Keywords: Drucker, corporate identity, mission, focus, GM, IBM, Hughes, EDS, Obsolescence, business, entrepreneur, management, nonprofit, assumptions, organization, lifestyle, marketing, environment, society, mission, core, competency, executives.
What Only the CEO Can Do?

This Harvard Business Review (HBR) article describes and focuses on the unique tasks only a CEO can perform. The core elements of this article were created by Peter Drucker. They were then updated and further refined by former P & G CEO, Arthur Lafley. This article and our corresponding Harvard Thoughts audio book define the importance of the CEO focusing his or her organization first on the most meaningful outsider, the customer.

Then Drucker addresses the concept of What Business are You In (also see our HBR based audio book,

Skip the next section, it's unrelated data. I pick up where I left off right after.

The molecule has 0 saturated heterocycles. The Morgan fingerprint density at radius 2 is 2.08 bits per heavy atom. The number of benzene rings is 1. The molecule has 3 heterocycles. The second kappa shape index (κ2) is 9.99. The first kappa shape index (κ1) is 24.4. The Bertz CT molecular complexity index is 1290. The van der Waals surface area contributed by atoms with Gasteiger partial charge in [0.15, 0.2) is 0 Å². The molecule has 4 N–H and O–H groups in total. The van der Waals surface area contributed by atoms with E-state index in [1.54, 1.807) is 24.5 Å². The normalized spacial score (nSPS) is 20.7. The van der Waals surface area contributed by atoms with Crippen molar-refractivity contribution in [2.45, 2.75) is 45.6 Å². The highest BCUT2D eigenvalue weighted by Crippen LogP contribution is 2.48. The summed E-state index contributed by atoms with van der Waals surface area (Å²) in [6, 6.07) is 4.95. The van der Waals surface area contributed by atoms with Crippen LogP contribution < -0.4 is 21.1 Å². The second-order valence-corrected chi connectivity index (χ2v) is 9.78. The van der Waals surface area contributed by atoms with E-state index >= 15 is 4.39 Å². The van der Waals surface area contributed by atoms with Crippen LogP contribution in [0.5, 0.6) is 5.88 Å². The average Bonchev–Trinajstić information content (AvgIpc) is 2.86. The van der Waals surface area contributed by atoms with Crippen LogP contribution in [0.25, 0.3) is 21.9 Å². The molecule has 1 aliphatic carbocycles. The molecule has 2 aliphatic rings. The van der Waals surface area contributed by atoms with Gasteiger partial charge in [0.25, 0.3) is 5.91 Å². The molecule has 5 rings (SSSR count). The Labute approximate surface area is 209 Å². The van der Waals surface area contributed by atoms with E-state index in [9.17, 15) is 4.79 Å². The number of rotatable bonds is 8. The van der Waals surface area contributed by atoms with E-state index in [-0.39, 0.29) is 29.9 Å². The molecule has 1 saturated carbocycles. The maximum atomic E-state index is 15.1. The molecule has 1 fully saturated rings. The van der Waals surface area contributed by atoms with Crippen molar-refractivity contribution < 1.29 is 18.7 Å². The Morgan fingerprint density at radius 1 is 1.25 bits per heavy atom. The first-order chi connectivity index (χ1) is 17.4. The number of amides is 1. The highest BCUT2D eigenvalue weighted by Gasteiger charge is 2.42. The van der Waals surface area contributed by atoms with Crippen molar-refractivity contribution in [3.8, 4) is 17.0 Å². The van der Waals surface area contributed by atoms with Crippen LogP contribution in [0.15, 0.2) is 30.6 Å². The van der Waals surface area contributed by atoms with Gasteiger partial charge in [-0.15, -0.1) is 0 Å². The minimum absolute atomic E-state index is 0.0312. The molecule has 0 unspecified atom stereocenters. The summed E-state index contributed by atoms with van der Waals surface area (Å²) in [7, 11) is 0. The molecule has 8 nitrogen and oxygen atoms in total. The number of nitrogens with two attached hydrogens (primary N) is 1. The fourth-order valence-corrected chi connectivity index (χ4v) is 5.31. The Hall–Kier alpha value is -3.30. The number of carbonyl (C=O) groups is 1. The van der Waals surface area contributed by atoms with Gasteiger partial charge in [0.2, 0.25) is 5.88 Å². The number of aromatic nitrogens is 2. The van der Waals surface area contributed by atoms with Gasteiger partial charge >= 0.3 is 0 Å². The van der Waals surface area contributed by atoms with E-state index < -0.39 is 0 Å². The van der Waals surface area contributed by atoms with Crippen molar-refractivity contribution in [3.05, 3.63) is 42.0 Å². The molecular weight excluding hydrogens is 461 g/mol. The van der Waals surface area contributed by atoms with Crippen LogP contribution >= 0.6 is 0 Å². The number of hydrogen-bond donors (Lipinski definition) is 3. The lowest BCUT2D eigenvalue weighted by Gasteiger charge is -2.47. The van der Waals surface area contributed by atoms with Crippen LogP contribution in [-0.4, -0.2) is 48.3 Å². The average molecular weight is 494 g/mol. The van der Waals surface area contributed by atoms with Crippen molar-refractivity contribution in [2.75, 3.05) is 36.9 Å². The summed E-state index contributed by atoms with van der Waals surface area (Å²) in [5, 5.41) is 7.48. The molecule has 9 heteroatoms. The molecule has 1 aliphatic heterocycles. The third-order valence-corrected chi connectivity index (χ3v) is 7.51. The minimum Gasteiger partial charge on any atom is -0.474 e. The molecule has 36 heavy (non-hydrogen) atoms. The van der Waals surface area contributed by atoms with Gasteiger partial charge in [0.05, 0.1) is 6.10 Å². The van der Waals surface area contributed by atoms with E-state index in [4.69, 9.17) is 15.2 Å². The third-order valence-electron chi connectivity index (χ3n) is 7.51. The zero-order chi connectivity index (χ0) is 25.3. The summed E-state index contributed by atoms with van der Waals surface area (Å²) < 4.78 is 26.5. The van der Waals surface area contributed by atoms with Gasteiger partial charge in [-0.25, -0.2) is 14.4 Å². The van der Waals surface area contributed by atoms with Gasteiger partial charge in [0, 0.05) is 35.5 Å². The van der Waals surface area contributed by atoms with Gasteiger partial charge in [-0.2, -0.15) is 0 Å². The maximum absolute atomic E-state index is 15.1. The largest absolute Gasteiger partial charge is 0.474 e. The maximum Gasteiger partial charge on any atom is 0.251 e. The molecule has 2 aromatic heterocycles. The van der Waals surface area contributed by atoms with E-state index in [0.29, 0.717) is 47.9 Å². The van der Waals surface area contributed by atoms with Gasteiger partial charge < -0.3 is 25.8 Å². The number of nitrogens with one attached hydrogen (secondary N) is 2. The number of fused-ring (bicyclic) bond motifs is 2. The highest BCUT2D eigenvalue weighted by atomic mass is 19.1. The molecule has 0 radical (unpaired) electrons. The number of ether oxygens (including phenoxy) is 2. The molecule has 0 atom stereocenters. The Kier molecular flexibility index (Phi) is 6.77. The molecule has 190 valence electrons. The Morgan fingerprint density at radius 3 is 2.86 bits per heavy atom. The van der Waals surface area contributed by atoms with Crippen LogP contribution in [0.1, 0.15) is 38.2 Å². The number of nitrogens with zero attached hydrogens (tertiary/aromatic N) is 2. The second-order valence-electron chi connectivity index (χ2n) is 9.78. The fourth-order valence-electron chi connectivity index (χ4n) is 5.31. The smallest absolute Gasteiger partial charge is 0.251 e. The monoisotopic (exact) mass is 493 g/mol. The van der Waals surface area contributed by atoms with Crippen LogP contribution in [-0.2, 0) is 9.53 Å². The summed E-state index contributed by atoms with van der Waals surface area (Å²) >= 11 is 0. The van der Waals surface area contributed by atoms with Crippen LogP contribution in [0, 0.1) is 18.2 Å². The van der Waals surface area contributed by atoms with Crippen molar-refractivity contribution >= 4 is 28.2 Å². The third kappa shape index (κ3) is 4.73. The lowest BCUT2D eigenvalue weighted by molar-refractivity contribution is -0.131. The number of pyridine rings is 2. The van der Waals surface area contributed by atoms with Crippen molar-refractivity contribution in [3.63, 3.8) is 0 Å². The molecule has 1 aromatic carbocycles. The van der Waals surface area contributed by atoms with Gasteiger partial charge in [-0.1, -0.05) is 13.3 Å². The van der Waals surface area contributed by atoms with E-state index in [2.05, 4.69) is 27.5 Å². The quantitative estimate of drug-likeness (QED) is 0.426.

What Business are You In? by Ted Levitt) and how this is a task only the CEO can perform. The CEO must identify the organization’s core competencies and shed the non-core ones. Lafley describes how he did this at P & G with Peter Drucker’s assistance by focusing on core brands for P & G to be more nimble in their marketing efforts and by spinning off secondary ones to companies such as Smuckers who added these brands to their core product lines. P & G also benefited financially from this refocusing by becoming a major Smuckers’ shareholder.

Drucker then emphasized the second key CEO task, balancing short term against long term needs to earn sufficient present income to support investments for the future to sustain and grow the company over extended periods of time.

And finally they stated that the third key CEO task was to establish clear values and core standards in an organization. They emphasized this meant the CEO must make sure these are completed understood and internalized throughout the organization, from top to bottom.

Keywords: HBR, Harvard, Harvard Business School, HBS, emotional intelligence, self-awareness, self-regulation, motivation, empathy, social skills, talents, skills, CEO, executive, manager, values, goals, objectives, long term, core standards.